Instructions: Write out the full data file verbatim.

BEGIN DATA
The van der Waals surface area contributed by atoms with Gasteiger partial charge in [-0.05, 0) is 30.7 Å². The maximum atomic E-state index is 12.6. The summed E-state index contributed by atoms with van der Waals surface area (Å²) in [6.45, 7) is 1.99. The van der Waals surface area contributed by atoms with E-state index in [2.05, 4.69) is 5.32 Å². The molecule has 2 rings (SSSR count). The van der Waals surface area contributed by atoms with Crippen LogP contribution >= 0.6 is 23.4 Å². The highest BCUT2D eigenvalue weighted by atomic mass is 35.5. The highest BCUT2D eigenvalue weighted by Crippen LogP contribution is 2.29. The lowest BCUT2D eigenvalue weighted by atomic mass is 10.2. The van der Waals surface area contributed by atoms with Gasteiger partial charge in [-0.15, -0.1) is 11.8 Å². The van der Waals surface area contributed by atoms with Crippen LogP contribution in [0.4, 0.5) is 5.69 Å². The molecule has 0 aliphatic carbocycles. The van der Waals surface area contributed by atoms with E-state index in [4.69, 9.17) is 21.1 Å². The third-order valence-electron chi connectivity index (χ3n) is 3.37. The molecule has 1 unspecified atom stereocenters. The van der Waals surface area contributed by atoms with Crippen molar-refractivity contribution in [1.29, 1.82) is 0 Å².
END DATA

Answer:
The van der Waals surface area contributed by atoms with Gasteiger partial charge in [-0.05, 0) is 30.7 Å². The maximum atomic E-state index is 12.6. The summed E-state index contributed by atoms with van der Waals surface area (Å²) in [6.45, 7) is 1.99. The van der Waals surface area contributed by atoms with E-state index in [2.05, 4.69) is 5.32 Å². The molecule has 2 rings (SSSR count). The van der Waals surface area contributed by atoms with Crippen LogP contribution >= 0.6 is 23.4 Å². The highest BCUT2D eigenvalue weighted by atomic mass is 35.5. The highest BCUT2D eigenvalue weighted by Crippen LogP contribution is 2.29. The lowest BCUT2D eigenvalue weighted by atomic mass is 10.2. The van der Waals surface area contributed by atoms with Gasteiger partial charge in [-0.15, -0.1) is 11.8 Å². The van der Waals surface area contributed by atoms with Crippen LogP contribution in [0.4, 0.5) is 5.69 Å². The molecule has 0 aliphatic carbocycles. The van der Waals surface area contributed by atoms with E-state index in [4.69, 9.17) is 21.1 Å². The third-order valence-electron chi connectivity index (χ3n) is 3.37. The molecule has 1 unspecified atom stereocenters. The van der Waals surface area contributed by atoms with Crippen molar-refractivity contribution in [1.29, 1.82) is 0 Å².